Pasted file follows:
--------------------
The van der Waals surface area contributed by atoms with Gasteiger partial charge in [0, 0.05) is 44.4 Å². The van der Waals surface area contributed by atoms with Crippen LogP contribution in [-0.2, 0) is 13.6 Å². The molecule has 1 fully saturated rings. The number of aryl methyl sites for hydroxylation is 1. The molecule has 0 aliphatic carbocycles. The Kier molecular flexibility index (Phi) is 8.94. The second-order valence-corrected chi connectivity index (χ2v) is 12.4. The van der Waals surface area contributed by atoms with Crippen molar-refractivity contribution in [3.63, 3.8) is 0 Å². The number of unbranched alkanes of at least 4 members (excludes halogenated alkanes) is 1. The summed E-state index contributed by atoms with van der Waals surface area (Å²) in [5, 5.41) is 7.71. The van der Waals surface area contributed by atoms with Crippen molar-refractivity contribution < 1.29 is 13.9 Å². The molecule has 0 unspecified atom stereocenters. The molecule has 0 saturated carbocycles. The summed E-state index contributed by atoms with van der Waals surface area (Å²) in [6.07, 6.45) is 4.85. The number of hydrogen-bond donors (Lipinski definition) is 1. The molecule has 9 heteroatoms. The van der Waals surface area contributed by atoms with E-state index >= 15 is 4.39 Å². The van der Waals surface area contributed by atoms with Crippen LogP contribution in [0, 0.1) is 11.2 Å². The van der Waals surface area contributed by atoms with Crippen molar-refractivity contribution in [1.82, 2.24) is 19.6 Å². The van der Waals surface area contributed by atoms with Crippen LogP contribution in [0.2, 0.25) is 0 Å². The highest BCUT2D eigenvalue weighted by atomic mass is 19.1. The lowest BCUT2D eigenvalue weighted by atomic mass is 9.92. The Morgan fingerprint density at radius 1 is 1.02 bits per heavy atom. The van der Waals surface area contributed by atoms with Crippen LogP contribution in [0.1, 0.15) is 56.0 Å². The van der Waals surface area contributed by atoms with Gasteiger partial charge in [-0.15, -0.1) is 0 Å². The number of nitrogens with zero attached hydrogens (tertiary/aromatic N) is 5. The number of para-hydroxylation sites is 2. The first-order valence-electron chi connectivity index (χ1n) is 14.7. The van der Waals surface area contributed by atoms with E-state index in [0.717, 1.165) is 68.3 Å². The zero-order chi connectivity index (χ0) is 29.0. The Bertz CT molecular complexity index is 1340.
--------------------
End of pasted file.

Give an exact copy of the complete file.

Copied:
The van der Waals surface area contributed by atoms with Gasteiger partial charge in [0, 0.05) is 44.4 Å². The van der Waals surface area contributed by atoms with Crippen LogP contribution in [-0.2, 0) is 13.6 Å². The molecule has 1 fully saturated rings. The number of aryl methyl sites for hydroxylation is 1. The molecule has 0 aliphatic carbocycles. The Kier molecular flexibility index (Phi) is 8.94. The second-order valence-corrected chi connectivity index (χ2v) is 12.4. The van der Waals surface area contributed by atoms with Crippen molar-refractivity contribution in [3.63, 3.8) is 0 Å². The number of unbranched alkanes of at least 4 members (excludes halogenated alkanes) is 1. The summed E-state index contributed by atoms with van der Waals surface area (Å²) in [5, 5.41) is 7.71. The van der Waals surface area contributed by atoms with Crippen molar-refractivity contribution < 1.29 is 13.9 Å². The molecule has 0 unspecified atom stereocenters. The molecule has 0 saturated carbocycles. The summed E-state index contributed by atoms with van der Waals surface area (Å²) in [6.07, 6.45) is 4.85. The number of hydrogen-bond donors (Lipinski definition) is 1. The molecule has 9 heteroatoms. The van der Waals surface area contributed by atoms with E-state index >= 15 is 4.39 Å². The van der Waals surface area contributed by atoms with Crippen LogP contribution in [0, 0.1) is 11.2 Å². The van der Waals surface area contributed by atoms with Crippen molar-refractivity contribution in [1.82, 2.24) is 19.6 Å². The van der Waals surface area contributed by atoms with Crippen LogP contribution in [0.2, 0.25) is 0 Å². The highest BCUT2D eigenvalue weighted by atomic mass is 19.1. The lowest BCUT2D eigenvalue weighted by atomic mass is 9.92. The Morgan fingerprint density at radius 1 is 1.02 bits per heavy atom. The van der Waals surface area contributed by atoms with Crippen LogP contribution in [0.1, 0.15) is 56.0 Å². The van der Waals surface area contributed by atoms with Gasteiger partial charge in [-0.15, -0.1) is 0 Å². The number of nitrogens with zero attached hydrogens (tertiary/aromatic N) is 5. The number of para-hydroxylation sites is 2. The first-order valence-electron chi connectivity index (χ1n) is 14.7. The van der Waals surface area contributed by atoms with E-state index in [0.717, 1.165) is 68.3 Å². The zero-order chi connectivity index (χ0) is 29.0. The Bertz CT molecular complexity index is 1340.